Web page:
I have always abhorred soccer, to me it has always stood as shorthand for homophobic harassment, and ritualised acts of bullying as milestones in attaining masculinity. As the UK is still bewilderingly obsessed with class stratification, football retains its working class aura (unlike bourgeois games of rugby or cricket) and with it the irksome fetishisation of working class masculinity (and the ridiculous projection that all woking class men are sexually virile and indomitably heterosexual).
This scarf was knitted by Jack Randall, I remain a lousy knitter.
You could map the popularity of football, and the presence of soccer teams around the globe, and use your doodle as an at-a-glance map to see how far the British expanded their colonial rule. As the Empire swelled it exported cultural products (such as football), alongside the Protestant moral values, codes of behaviour, and laws which almost completely eradicated previously existing expressions and understandings of gender and sexual identity. Liverpool itself was a major hub or the Britain’s slave trade, becoming enormously wealthy earlier in its history from the infamous trade of bodies. Liverpool’s culture, architecture and (now depleted) grandeur was built on this. Contemporary culture cannot be excavated from the bloody history which birthed it.
As a way of dealing with one small part of its exceptionally ugly history, in 2017 the UK commemorated the 50th anniversary of the partial decriminalisation of homosexuality, with a national series of exhibitions, commissioned performances, and discussions. With the exception maybe of “Coming Out” at Liverpool’s Walker Art Gallery, these were almost all sentimental, majority white, cis focused, and male-centred; they sought to obfuscate the inescapable responsibility of the same institutions which hosted them in the anti-queer status quo, through blame off-loading and it-gets-better-isms. As if it’s possible for galleries to wipe their hands in January 2018 and say, “Well that’s gay art done with for a while - who’s next for a fix ‘er up?”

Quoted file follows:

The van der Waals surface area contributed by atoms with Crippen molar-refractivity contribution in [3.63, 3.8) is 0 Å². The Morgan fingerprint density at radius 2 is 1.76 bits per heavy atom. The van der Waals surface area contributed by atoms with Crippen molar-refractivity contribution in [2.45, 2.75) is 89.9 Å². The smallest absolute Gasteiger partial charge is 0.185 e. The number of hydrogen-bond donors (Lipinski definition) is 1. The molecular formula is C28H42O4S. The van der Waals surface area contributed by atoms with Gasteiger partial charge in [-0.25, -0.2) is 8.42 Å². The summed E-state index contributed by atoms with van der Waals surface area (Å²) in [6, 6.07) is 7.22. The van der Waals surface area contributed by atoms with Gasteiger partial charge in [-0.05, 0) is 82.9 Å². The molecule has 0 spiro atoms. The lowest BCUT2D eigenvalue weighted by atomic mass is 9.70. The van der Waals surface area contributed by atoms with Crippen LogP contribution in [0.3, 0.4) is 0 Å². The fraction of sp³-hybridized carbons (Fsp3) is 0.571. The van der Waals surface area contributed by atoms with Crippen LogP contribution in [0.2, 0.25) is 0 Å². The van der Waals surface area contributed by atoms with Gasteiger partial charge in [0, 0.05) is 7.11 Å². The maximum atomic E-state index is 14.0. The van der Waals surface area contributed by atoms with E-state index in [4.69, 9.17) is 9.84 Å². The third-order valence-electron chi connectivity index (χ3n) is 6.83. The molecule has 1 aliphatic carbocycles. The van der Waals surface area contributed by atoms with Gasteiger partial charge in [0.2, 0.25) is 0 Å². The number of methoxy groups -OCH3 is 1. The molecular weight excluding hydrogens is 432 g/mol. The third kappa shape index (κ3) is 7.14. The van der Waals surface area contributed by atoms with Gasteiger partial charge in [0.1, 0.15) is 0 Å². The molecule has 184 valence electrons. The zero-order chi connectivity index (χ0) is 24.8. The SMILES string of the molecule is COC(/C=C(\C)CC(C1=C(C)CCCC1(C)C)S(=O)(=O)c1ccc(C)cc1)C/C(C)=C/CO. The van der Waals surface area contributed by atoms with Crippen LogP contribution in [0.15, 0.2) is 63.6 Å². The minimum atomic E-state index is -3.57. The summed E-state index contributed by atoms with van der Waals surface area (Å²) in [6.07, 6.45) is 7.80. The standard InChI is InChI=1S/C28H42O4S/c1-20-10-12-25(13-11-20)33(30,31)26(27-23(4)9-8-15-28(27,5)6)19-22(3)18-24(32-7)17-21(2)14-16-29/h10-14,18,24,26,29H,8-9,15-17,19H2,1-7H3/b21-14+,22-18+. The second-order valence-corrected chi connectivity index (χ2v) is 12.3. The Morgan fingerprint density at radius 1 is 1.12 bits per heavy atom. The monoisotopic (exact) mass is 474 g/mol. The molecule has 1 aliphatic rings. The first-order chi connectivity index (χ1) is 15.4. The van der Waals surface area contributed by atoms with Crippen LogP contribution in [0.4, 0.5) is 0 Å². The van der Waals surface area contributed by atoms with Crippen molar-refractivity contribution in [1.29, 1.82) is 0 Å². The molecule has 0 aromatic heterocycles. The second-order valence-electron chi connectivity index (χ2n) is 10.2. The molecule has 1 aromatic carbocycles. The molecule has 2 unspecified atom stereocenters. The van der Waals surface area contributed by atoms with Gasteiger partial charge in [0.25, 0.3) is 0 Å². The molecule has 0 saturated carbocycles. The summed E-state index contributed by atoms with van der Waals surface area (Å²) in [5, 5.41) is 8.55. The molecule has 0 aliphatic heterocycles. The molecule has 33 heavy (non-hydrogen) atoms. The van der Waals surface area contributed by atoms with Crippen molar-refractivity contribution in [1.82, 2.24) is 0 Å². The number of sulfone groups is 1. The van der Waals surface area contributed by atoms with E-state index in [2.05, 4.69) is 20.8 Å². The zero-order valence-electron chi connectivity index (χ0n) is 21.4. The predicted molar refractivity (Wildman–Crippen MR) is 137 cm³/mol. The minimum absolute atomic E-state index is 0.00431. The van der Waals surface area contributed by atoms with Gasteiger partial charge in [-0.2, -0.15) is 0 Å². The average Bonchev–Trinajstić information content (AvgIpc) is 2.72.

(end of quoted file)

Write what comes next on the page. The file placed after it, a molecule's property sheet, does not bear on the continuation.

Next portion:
This scarf is my reaction to 2017's endless year of gay art shows.
What the much celebrated anniversary represents is a partial decriminalisation, the change which came in 1967 didn’t bring an equal age of consent, it didn’t allow any kind of public sex, nor did it allow more than two men to have sex with each other (women having sex has always been unimaginable in British legal codes). This was not queer liberation, that particular revolution was not handed to dykes and fags by the government, it was pretty much forced into being by them. The blithe statement, All Art Is Gay, is a directly descended from this propagandistic panoply of these shows, mocking the opportunistic and insincere marketeering behind many of them, whilst simultaneously giving a genuine nod of admiration to Gay Lib slogans such as, “Gay is Good”.
This scarf disrupts the gift shop.